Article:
Nurdles: the worst toxic waste you’ve probably never heard of – the Guardian

Nurdles - plastic "gravel" (by Barbara Agnew CC BY-SA 2.0 via Flickr)


Billions of these tiny plastic pellets are floating in the ocean, causing as much damage as oil spills, yet they are still not classified as hazardous…

When the X-Press Pearl container ship caught fire and sank in the Indian Ocean in May, Sri Lanka was terrified that the vessel’s 350 tonnes of heavy fuel oil would spill into the ocean, causing an environmental disaster for the country’s pristine coral reefs and fishing industry.

Classified by the UN as Sri Lanka’s “worst maritime disaster”, the biggest impact was not caused by the heavy fuel oil. Nor was it the hazardous chemicals on board, which included nitric acid, caustic soda and methanol. The most “significant” harm, according to the UN, came from the spillage of 87 containers full of lentil-sized plastic pellets: nurdles…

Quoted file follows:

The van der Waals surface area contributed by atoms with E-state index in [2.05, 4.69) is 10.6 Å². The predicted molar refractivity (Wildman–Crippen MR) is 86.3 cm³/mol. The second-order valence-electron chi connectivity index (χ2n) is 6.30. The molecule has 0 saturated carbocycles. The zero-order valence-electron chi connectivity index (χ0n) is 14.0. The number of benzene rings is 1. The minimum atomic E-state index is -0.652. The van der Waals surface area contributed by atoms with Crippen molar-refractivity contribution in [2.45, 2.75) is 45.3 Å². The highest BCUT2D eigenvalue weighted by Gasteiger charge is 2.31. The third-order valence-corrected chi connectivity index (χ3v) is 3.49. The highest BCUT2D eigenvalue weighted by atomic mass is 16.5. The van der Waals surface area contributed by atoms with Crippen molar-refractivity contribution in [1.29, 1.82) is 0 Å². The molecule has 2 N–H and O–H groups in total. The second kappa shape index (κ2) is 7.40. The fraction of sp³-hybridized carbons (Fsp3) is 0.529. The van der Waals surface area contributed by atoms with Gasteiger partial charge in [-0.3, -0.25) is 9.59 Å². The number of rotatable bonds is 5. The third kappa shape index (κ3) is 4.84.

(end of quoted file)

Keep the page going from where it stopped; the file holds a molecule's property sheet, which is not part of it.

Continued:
Plastic in the Depths: how pollution took over our oceans – The Guardian

Plastics are the most common form of marine debris. They can come from a variety of land- and ocean-based sources, enter the water in many ways, and impact the ocean and Great Lakes. Once in the water, plastic debris never fully biodegrades (illustration courtesy of NOAA).

By now, it is well known that the oceans swirl with plastic. More than 8m tonnes pour into the seas every year, spewed out via rivers, dumped along coastlines or abandoned by fishing vessels. Plastic even contaminates ocean air, where particles are kicked up by spray and then blown about the planet by the wind. In many places on Earth, it is literally raining – and snowing – plastic.